I don't add butter and brown sugar, which would surely triple the calorie content, because these sweets are simply sweet enough. But these orange wonders don't just pack sugar carbs, they are also rich in dietary fiber and protein, Vitamin C. They're most known for having loads of Vitamin A.

For leftovers, I suggest tossing them as a final step in this Red Lentil Thai Chili. I discovered this recipe as part of the Boston Vegetarian Society's ad on the T. Don't cook the sweet potatoes along with the lentils. Just add them to the pot with the coconut milk at the end.

I also recommend using sweets as the filling in Dragonwagon's Jazzman's Pie (PV, p. 257). It's a vegetarian twist on the classic shepherd's pie, using sweet potatoes, tomatoes, a creole vegetable saute and a dark roux. I made this amazing, wintery pie a good year before I launched "The Alison/Dragonwagon Project." I'll have to make it again when the weather turns chilly and take some beauty shots. It looks and tastes like autumn. Not fall. Autumn.

Monday, June 6, 2011

THE ALISON/DRAGONWAGON PROJECT: Basic Baked Beets, Greek-Style Summer Squash

There are two types of people: Those who love beets, those who hate beets. But the gap between these two groups shouldn't be so great. In fact, there might not be a gap at all if roasted beets got to people's palates before pickled beets ruined them.

I say this because I used to be in the hating group. Both my parents bred an intense loathing of the vegetable into our family. The image of the fuchsia-staining, salad-bar variety of pickled beets is hard to overcome.

My first taste of unscathed beets was in Paris at a Lebanese food stand. They were chopped up in a wrap full of other roasted vegetables, doused in a yogurty dressing. I liked it, but never told my parents. I figured it could be a fluke. Or just Europe.

Years later...close to a decade later, I tasted the most delicious bit of beet seated proudly on a goat cheese cushion atop a raw round of summer squash. All three ingredients were acquired locally at a farm in Georgia. I gobbled up the amuse bouche. And again. And again. The beet flavor was unlike what I had remembered from childhood, though I never dared challenge what I had been taught about the purple devils. This time around it tasted like a parsnip, raspberry and sweet potato had a threesome.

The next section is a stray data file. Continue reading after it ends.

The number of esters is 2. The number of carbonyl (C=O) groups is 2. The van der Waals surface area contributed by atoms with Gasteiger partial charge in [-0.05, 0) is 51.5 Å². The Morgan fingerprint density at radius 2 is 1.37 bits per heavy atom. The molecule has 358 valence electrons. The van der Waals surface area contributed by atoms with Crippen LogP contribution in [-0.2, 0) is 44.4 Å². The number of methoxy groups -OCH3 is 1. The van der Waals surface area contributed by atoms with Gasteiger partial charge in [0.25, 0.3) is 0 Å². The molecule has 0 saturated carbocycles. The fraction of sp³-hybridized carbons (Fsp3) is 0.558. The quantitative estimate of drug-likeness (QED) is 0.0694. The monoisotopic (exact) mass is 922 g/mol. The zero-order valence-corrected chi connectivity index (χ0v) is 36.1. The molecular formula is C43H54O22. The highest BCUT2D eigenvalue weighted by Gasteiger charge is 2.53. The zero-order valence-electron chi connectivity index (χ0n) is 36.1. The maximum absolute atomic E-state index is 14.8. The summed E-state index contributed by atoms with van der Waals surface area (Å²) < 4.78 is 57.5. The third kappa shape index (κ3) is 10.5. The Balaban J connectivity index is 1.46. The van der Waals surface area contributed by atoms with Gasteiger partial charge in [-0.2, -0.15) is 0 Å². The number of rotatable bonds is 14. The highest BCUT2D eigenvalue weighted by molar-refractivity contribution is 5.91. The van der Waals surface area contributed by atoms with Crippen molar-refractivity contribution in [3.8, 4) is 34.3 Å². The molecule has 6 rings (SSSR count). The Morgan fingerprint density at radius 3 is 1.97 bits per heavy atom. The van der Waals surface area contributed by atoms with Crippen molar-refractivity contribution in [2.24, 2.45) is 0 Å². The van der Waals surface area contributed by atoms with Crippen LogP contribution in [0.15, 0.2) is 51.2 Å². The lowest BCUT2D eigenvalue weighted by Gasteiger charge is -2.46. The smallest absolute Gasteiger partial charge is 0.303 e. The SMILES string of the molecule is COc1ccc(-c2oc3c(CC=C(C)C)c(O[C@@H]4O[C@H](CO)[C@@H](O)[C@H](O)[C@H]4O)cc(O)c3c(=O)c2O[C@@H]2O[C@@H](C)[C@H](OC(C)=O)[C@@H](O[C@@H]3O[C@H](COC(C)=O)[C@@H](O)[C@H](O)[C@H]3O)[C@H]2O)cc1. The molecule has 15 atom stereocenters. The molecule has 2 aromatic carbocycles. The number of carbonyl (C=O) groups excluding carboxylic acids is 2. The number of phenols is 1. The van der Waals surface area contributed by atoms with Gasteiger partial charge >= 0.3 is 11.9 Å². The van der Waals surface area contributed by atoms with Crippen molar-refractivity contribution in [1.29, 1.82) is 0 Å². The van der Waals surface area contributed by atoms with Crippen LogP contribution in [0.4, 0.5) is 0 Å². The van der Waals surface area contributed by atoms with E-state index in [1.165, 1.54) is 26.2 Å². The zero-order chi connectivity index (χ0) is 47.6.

Now that I have immersed myself in Crescent Dragonwagon's "Passionate Vegetarian," I am forced to make recipes that perhaps I would ordinarily skip over. Basic Baked Beets (PV, p. 701) is one of them. Olives will be another, eventually. Guest blogger, anyone?

Dragonwagon, too, waxes philosophical on beets. She loves them, but cautions against the jarred or canned "sad-sack, limpid purple ovals." Indeed.

Her method is simple: Fresh beets, stems removed, rubbed in olive oil, wrapped in foil, placed in baking dish, roasted at 350 degrees, 35 minutes to done.

I ate the whole bulb, skins and stub of stems. I sauteed the beet leaves with a little sesame oil, salt and pepper. I flanked the plate with some of Dragonwagon's Greek-Style Summer Squash (p. 799), also delicious, especially as I let the vibrant magenta beet juice marble the dish.

I shake my head at how closed-minded I was about beets in the first place. What had they ever done to me? My dislike was rooted in fear and ignorance, for to know beets is to love them.

I've been told the French use beet juice as a food coloring for strawberry milkshakes because of some restrictions on red dye. I have historically hated almost everything pink- or red-colored or flavored, conjuring images of Kool-Aid mustaches on bratty children. But who knows? Relishing a baked beet may be the first step to overcoming these childish hang-ups.

Now if I could only eat an olive without shuddering...